Ireland has also its shameful past which we are gradually coming to terms with. A recent powerful documentary (Christina Noble: In a house that ceased to be) about the work and life of Dublin-born Christina Noble showed how her mission in life was a result of her own appalling childhood. Over the past 25 years she has saved an untold number of children, victims of neglect, poverty and abuse in countries such as Vietnam and Mongolia. After her mother died, she and her siblings were separated from their alcoholic father and from each other and placed in care by the courts. All four spent the rest of their childhoods suffering the worst that Institutions of State and church have perpetrated. Each of the siblings at one point believed (and indeed were told) the others were dead. In the documentary Christina said: “The horrors they went through, with no one to tell…I pray that this will give them a little chance to feel that there is some justice. That they have a voice. They came out and carried the shame of being locked up and hid everything.”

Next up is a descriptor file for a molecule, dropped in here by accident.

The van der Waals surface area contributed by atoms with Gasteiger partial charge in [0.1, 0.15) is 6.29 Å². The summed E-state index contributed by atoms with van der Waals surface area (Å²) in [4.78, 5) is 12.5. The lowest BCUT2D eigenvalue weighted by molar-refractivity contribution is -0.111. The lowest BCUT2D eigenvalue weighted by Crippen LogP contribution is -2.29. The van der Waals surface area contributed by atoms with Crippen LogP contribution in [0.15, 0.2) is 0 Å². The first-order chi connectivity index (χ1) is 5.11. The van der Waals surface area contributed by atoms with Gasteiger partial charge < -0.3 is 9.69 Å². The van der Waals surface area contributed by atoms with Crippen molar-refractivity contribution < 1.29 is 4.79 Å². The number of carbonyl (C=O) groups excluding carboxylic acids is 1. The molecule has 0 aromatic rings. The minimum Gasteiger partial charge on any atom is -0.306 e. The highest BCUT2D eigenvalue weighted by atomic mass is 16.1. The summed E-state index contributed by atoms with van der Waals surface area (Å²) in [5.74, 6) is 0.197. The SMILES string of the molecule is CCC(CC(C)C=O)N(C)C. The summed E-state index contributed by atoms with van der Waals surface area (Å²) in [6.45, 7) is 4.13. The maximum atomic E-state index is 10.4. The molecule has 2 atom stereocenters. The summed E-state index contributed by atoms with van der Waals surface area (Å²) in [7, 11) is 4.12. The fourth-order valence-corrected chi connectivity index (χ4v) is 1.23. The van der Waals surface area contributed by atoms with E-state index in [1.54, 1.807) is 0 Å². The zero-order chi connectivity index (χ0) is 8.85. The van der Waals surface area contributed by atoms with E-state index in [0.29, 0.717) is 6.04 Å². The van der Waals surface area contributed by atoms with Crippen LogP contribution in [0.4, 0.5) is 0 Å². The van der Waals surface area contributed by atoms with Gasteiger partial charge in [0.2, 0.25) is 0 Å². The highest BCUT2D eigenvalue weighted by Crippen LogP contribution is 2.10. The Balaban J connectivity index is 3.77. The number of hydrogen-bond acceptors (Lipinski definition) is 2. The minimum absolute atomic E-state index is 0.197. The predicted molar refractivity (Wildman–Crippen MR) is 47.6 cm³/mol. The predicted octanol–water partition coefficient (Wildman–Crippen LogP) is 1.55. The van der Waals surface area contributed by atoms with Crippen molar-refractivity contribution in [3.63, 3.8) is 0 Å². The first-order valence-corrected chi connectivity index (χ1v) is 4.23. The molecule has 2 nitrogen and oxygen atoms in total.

The following two parts of this blog post about Shame (click here and here)will look at recovery and healing from shame.

For more information about abuse, go to my Abuse Counselling Cork page.

For more support and advice

If you have been affected by any aspect of shame or guilt and would like to talk it over with someone who understands, call Alison Winfield, Mindfully Well Counselling Cork on 087 9934541.

Book a counselling session today!